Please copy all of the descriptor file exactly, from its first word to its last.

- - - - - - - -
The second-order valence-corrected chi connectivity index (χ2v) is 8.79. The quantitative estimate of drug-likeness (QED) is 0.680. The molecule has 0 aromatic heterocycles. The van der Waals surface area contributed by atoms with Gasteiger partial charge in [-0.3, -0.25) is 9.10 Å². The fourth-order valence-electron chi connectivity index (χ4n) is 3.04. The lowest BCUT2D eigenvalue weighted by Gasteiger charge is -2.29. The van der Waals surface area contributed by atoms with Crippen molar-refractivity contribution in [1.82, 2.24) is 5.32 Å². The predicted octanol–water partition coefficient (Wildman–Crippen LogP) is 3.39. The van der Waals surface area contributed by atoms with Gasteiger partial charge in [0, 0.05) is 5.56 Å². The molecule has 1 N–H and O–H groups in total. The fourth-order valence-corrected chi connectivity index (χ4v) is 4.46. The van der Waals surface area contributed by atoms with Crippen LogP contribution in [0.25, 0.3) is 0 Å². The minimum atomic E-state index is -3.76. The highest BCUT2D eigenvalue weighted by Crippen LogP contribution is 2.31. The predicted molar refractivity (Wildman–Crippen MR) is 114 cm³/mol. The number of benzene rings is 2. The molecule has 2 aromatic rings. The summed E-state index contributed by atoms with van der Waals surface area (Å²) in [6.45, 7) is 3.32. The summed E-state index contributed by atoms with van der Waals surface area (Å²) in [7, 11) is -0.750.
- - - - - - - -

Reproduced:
The second-order valence-corrected chi connectivity index (χ2v) is 8.79. The quantitative estimate of drug-likeness (QED) is 0.680. The molecule has 0 aromatic heterocycles. The van der Waals surface area contributed by atoms with Gasteiger partial charge in [-0.3, -0.25) is 9.10 Å². The fourth-order valence-electron chi connectivity index (χ4n) is 3.04. The lowest BCUT2D eigenvalue weighted by Gasteiger charge is -2.29. The van der Waals surface area contributed by atoms with Crippen molar-refractivity contribution in [1.82, 2.24) is 5.32 Å². The predicted octanol–water partition coefficient (Wildman–Crippen LogP) is 3.39. The van der Waals surface area contributed by atoms with Gasteiger partial charge in [0, 0.05) is 5.56 Å². The molecule has 1 N–H and O–H groups in total. The fourth-order valence-corrected chi connectivity index (χ4v) is 4.46. The van der Waals surface area contributed by atoms with Crippen LogP contribution in [0.25, 0.3) is 0 Å². The minimum atomic E-state index is -3.76. The highest BCUT2D eigenvalue weighted by Crippen LogP contribution is 2.31. The predicted molar refractivity (Wildman–Crippen MR) is 114 cm³/mol. The number of benzene rings is 2. The molecule has 2 aromatic rings. The summed E-state index contributed by atoms with van der Waals surface area (Å²) in [6.45, 7) is 3.32. The summed E-state index contributed by atoms with van der Waals surface area (Å²) in [7, 11) is -0.750.